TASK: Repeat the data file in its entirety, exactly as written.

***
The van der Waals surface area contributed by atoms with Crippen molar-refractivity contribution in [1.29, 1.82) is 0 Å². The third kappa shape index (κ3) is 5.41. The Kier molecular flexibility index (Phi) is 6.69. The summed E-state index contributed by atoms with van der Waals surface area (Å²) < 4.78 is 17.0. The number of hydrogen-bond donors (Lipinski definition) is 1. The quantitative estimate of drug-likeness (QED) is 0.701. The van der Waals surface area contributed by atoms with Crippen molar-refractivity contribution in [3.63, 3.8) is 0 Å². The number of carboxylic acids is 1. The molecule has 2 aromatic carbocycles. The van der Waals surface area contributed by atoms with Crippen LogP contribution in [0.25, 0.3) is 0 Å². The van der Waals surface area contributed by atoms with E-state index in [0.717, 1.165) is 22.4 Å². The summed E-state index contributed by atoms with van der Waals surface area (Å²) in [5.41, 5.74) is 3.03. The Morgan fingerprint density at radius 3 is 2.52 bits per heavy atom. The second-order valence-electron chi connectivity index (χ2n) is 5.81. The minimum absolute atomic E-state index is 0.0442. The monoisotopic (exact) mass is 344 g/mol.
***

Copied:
The van der Waals surface area contributed by atoms with Crippen molar-refractivity contribution in [1.29, 1.82) is 0 Å². The third kappa shape index (κ3) is 5.41. The Kier molecular flexibility index (Phi) is 6.69. The summed E-state index contributed by atoms with van der Waals surface area (Å²) < 4.78 is 17.0. The number of hydrogen-bond donors (Lipinski definition) is 1. The quantitative estimate of drug-likeness (QED) is 0.701. The van der Waals surface area contributed by atoms with Crippen molar-refractivity contribution in [3.63, 3.8) is 0 Å². The number of carboxylic acids is 1. The molecule has 2 aromatic carbocycles. The van der Waals surface area contributed by atoms with Crippen LogP contribution in [0.25, 0.3) is 0 Å². The van der Waals surface area contributed by atoms with E-state index in [0.717, 1.165) is 22.4 Å². The summed E-state index contributed by atoms with van der Waals surface area (Å²) in [5.41, 5.74) is 3.03. The Morgan fingerprint density at radius 3 is 2.52 bits per heavy atom. The second-order valence-electron chi connectivity index (χ2n) is 5.81. The minimum absolute atomic E-state index is 0.0442. The monoisotopic (exact) mass is 344 g/mol.